Stories are how humans have always passed on wisdom, but too often, tales of real-world impact can get lost in the world of academic research. We recognize the importance of getting science and evidence-based information to many different audiences in understandable and engaging formats.
We are finding new ways to tell positive stories of health and flourishing and developing relationships with advocates, policymakers, and journalists. Amplified through our strategic partnerships, our learnings can inspire better approaches, policies, and practices and significantly improve the health of individuals, communities, and the planet.
Read commentary by Nova Scholar Fred Foote, who argues that health treatments for veterans and all Americans ought to include proven, non-medical interventions such as
It will truly take outrageous acts of courage to create the change we want to see, and it will require inclusivity and collaboration, combined with knowledge and experience, to improve the entire lived experience that influences health. That’s what we’ll be focusing on at Nova, and we are excited to tackle the challenge.
A burst of light. The sudden appearance of a bright, new star. In Latin, meaning “fresh, new, young.” These are all definitions of nova—and they are the inspiration behind our organization’s new name: Nova Institute for Health—of People, Places, and Planet.
Institute Scholar Dr. Steven Woolf‘s recent study revealed that between 2018-2020 U.S. life expectancy dropped by a huge margin and disproportionately impacted Black and Hispanic populations,
Institute Scholar Rebecca Etz was recognized for her commitment to “comprehensive, coordinated, person-focused care” and awarded the Barbara Starfield Primary Care Leadership Award. Watch the video here.
Dr. Chris D’Adamo, Director of the Center for Integrative Medicine at the University of Medicine and Program Director at the Institute for Integrative Health, joined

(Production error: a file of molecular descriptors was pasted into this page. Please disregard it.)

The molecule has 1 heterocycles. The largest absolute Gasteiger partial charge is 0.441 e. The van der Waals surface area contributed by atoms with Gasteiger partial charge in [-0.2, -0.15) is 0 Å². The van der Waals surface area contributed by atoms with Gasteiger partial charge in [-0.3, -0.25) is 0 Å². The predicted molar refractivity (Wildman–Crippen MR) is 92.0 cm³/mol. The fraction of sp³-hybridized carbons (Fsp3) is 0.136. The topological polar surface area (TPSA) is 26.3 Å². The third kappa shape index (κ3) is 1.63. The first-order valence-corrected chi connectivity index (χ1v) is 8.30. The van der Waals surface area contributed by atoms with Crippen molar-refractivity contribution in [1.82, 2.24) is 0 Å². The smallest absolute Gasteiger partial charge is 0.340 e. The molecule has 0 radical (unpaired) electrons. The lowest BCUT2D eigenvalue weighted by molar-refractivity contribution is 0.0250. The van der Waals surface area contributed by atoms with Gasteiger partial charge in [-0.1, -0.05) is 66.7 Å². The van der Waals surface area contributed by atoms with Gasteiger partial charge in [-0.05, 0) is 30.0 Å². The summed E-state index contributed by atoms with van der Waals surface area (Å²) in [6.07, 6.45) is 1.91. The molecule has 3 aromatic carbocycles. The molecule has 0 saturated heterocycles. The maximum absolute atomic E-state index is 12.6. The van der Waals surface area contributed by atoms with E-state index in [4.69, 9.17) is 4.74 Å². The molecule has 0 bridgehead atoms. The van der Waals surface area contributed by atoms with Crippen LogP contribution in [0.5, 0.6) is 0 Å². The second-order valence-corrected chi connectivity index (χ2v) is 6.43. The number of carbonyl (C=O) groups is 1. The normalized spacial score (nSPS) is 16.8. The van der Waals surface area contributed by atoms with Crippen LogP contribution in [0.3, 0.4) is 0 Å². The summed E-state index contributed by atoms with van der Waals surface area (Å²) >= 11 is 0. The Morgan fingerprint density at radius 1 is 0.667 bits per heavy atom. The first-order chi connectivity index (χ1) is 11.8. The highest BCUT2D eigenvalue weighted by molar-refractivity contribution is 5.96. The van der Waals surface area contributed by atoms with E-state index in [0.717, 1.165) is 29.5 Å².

Healing is facilitated through safety, persistence, and trust.
Resources support us as we heal. They include reframing, responsibility, and positivity. “Making connections enabled participants to acquire and refine resources and skills that were essential in their healing journey. People also brought their own personal strengths to the journey.”
“Connection to others was an essential part of all the healing journeys.” Humans are social creatures, and even the most introverted of us need close relationships. Friends and family add meaning and value to life and help support us, in good times and bad. When we experience relational trauma, relationships can feel scary, but reestablishing safety and trust in relationships is where the healing happens. (To be clear, we do not mean reestablishing safety and trust with abusers, but rather finding other healing relationships.) “When safety and trust had been established, people were able to connect with helpers. The nature of the behaviours of helpers that fostered healing ranged from small acts of kindness to unconditional love.”
Healing probably means different things to different people, but one definition that emerged from the study is: “The re-establishment of a sense of integrity and wholeness.” Healing was an emergent property that resulted from each individuals’ complex healing journey, a result of bridged connections between resources and relationships. Healing, in this sense, does not mean cured—none of the study participants were cured of their ailments—”but all developed a sense of integrity and wholeness despite ongoing pain or other symptoms.” In varying degrees, “they were able to transcend their suffering and in some sense to flourish.” When we begin to heal, we find increased capacity for hope, renewed motivation to help others, and are more able to accept ourselves as we are.
Wounding happens when we experience physical or emotional harm. It can stem from chronic illness or by physical or psychological trauma for which we do not have the tools to cope, or a combination of those factors. “The degree and quality of suffering experienced by each individual is framed by contextual factors that include personal characteristics, timing of their initial or ongoing wounding in the developmental life cycle and prior and current relationships.”